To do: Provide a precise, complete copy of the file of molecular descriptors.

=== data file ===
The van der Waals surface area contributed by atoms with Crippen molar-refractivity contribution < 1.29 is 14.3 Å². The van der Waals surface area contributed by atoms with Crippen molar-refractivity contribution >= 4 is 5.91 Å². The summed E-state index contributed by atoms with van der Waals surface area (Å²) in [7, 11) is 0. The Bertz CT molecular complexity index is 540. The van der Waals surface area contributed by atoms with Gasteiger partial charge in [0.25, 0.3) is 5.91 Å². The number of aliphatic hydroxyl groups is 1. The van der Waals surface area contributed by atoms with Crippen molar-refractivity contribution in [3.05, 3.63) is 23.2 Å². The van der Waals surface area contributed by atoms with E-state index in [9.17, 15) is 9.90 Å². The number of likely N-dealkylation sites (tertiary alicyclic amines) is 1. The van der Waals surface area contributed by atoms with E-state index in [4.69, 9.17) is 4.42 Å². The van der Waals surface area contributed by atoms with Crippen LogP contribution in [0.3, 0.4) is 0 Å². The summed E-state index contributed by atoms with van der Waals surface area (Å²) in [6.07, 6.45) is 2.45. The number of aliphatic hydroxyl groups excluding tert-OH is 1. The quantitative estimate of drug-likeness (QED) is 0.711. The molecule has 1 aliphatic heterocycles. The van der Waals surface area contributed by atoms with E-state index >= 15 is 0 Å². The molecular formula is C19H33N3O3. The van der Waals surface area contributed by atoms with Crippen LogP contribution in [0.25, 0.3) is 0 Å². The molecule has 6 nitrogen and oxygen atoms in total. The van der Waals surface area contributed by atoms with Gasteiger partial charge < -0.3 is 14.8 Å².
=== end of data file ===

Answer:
The van der Waals surface area contributed by atoms with Crippen molar-refractivity contribution < 1.29 is 14.3 Å². The van der Waals surface area contributed by atoms with Crippen molar-refractivity contribution >= 4 is 5.91 Å². The summed E-state index contributed by atoms with van der Waals surface area (Å²) in [7, 11) is 0. The Bertz CT molecular complexity index is 540. The van der Waals surface area contributed by atoms with Gasteiger partial charge in [0.25, 0.3) is 5.91 Å². The number of aliphatic hydroxyl groups is 1. The van der Waals surface area contributed by atoms with Crippen molar-refractivity contribution in [3.05, 3.63) is 23.2 Å². The van der Waals surface area contributed by atoms with E-state index in [9.17, 15) is 9.90 Å². The number of likely N-dealkylation sites (tertiary alicyclic amines) is 1. The van der Waals surface area contributed by atoms with E-state index in [4.69, 9.17) is 4.42 Å². The van der Waals surface area contributed by atoms with Crippen LogP contribution in [0.3, 0.4) is 0 Å². The summed E-state index contributed by atoms with van der Waals surface area (Å²) in [6.07, 6.45) is 2.45. The number of aliphatic hydroxyl groups excluding tert-OH is 1. The quantitative estimate of drug-likeness (QED) is 0.711. The molecule has 1 aliphatic heterocycles. The van der Waals surface area contributed by atoms with E-state index >= 15 is 0 Å². The molecular formula is C19H33N3O3. The van der Waals surface area contributed by atoms with Crippen LogP contribution in [0.25, 0.3) is 0 Å². The molecule has 6 nitrogen and oxygen atoms in total. The van der Waals surface area contributed by atoms with Gasteiger partial charge < -0.3 is 14.8 Å².